If you are anything like me, you love PIZZA. I am such a fan that I have started dedicating Saturdays in my kitchen to the pursuit of pizza. My way. May I suggest you make a pizza at home!
No doubt it is one of the world’s best loved foods. Let’s forget about the differences in pizza originating in Italy or pies hot from a New York oven.
What could be better than an oven-baked pie covered with tomato sauce and fresh mozzarella cheese?
What you top your pizza with tells a lot about you.
For the record, you can have all the pineapple, bbq chicken, taco mix and chocolate sprinkles you want on yours. I will pass. Thank you.
This brings us to ingredients that probably need no mention. Salami, pork sausage, pepperoni, anchovies, mushrooms and your choice of cheese blends.
What about flour? Personally, I like the “OO” grind of white flour which I understand is favored amongst serious pie makers.
It usually turns out nice. I buy mine at the local Whole Foods. Hard to find otherwise and mail order is always an option.
What else do we need? Flour, yeast… I go heavy on the yeast. I don’t follow an exact measured recipe. Olive oil, salt, sugar, and some hot water.
What to do first. Start with a large bowl. We are doing this by hand remember so it is going to take a little work. Very hot but not boiling water.
Dissolve pizza dough yeast into the hot water. Wait for it to foam, that’s how you know the yeast is active. Add your olive oil, salt, sugar to the bowl.
Remember, we are eyeballing here not making exact measurements. Then blend in the flour about a cup at a time. The flour will turn into a goo. No problem. Keep working the dough and adding more flour and water little by little. Within a few minutes, you will have a dough ball. It should smell of yeast. I use a fork to turn the ball. I add flour as the ball turns that takes away the stickiness. Important later when you roll out your dough. Once you have the ball, set it aside in a bowl with a wet paper towel over and let the yeast puff up the dough. I usually make the dough ball the day before so I can rise and punch down the dough a number of times.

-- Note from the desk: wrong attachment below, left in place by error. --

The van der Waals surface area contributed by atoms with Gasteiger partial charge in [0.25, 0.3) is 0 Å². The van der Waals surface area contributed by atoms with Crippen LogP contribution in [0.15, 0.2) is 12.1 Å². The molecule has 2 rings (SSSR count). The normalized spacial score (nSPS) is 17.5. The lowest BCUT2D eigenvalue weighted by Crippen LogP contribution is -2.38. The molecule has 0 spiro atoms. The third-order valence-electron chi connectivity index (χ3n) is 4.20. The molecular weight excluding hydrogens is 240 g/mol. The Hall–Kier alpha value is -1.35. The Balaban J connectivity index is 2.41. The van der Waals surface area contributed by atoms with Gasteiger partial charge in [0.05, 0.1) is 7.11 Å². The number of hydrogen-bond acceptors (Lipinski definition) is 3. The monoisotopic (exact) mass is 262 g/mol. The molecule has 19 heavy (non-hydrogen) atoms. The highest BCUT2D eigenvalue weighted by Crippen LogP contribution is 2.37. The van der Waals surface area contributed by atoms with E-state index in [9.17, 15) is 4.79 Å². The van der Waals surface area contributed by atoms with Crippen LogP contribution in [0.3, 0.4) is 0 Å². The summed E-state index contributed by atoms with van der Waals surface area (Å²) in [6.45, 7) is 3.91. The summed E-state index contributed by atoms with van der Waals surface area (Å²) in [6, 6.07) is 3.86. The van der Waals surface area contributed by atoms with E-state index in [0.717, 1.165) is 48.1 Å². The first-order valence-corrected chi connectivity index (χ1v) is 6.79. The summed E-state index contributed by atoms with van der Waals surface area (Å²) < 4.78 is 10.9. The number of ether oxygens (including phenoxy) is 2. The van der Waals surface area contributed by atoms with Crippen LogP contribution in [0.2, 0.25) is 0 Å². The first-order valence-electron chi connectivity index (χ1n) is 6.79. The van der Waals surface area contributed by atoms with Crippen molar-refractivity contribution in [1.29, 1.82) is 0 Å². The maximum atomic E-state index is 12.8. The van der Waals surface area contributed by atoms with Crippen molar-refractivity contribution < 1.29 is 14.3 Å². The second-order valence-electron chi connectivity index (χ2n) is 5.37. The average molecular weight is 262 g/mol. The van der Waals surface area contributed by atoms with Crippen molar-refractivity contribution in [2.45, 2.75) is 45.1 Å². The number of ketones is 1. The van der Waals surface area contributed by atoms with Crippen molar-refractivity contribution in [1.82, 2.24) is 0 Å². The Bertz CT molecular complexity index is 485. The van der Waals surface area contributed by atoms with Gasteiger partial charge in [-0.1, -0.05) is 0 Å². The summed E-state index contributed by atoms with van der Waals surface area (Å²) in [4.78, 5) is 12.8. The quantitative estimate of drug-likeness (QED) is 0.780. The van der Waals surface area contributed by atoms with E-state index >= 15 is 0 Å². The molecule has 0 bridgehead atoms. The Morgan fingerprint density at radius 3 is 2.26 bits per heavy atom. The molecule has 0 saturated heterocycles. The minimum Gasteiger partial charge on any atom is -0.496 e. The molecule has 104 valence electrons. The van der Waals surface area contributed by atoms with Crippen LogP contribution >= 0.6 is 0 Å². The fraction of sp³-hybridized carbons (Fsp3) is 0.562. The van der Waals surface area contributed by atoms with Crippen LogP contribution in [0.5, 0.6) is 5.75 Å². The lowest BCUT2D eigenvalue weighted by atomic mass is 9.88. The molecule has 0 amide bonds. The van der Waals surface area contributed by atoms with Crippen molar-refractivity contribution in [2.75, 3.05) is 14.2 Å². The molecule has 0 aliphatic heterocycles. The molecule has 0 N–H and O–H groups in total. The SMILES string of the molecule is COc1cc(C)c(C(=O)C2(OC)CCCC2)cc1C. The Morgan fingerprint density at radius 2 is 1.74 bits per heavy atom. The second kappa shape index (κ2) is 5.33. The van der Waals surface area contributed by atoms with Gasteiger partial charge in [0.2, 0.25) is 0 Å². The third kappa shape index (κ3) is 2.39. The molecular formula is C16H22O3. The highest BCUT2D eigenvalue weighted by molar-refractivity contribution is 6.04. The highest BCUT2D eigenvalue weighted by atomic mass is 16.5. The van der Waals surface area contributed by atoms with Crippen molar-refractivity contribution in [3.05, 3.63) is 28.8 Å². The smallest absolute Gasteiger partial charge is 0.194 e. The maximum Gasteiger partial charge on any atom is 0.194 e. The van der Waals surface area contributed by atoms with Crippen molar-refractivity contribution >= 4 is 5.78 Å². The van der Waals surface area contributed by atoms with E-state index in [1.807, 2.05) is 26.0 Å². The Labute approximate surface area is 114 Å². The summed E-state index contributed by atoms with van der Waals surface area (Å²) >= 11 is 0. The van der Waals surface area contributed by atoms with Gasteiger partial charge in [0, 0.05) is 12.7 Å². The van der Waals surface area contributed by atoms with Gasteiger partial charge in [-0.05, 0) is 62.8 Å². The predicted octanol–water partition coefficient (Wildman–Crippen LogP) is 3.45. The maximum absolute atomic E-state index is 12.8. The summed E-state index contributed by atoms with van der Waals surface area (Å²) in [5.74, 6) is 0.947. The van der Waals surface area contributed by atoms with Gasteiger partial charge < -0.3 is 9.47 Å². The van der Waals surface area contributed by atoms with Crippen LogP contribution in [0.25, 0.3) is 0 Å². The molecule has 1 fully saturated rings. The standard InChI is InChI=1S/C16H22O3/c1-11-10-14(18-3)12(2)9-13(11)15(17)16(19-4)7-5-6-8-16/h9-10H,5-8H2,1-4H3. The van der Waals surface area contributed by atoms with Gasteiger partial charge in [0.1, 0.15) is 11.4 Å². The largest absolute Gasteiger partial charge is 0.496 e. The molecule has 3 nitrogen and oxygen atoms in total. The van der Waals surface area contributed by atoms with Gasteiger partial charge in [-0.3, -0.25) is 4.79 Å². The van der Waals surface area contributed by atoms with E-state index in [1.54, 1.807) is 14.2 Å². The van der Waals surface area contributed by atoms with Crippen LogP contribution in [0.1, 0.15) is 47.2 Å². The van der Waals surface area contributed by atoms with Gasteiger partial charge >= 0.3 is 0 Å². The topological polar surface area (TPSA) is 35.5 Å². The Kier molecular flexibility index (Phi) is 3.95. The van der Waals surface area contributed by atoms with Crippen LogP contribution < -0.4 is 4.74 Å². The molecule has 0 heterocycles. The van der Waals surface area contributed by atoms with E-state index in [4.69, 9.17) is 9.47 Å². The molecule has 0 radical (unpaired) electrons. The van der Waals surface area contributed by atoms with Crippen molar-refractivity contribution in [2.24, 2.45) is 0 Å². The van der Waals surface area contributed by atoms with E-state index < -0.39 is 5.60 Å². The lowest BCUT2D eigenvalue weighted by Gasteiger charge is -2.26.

Once you are ready to roll out the dough you will need a rolling pin and some flour. The ideal surface is a large granite counter top but if it is not available, then try a flat sheet of newspaper and flour. It works fine don’t worry. Remember we are making this pie from scratch without machinery.
If you can’t throw the dough into the air, this takes practice, then roll out your dough to about 20 inches or so. Place it on your pizza pan. Next go to the sauce and spread out about 6 ounces or so of sauce with a ladle. The crust won’t burn where there is sauce so keep this in mind. Work it to the edges of your pie.
Here is a hint. If you are making pie for fussy eaters, use a blender and add some mushrooms, garlic, and anchovies to the sauce and blend. This will hide the texture and improve the taste. Your fuss buttons won’t know the difference but will just think it tastes good. Fussy eaters are simple I guess. If that doesn’t work, reiterate that you made this pie from scratch and if they don’t like it that just leaves more for me. I know this works. Don’t let yourself get pushed around. We are making PIZZA here. This is serious.
Get a good layer of pepperoni down. Brown off some mild Italian pork sausage, chop it up then sprinkle over the pie. You can start with the cheese, Mozzarella or a blend of cheeses about 8 to 10 ounces shredded with does the trick. Once you have the look you want it is time for the oven. 450 degrees for 12 minutes should give you a good firm crust and not overcook the toppings. You can go longer at a lower temp but I like it the other way around. High temp and short time. Once again, wood fired brick ovens can top 800 degrees. We are cooking at home.
Once the pie looks ready it probably is. Pull it out and let it rest for a few minutes. Set the table, have some parmigiano-reggiano and garlic salt at the ready on the table.
Cut your pie and serve….
Ahhhhh! Pie made my way.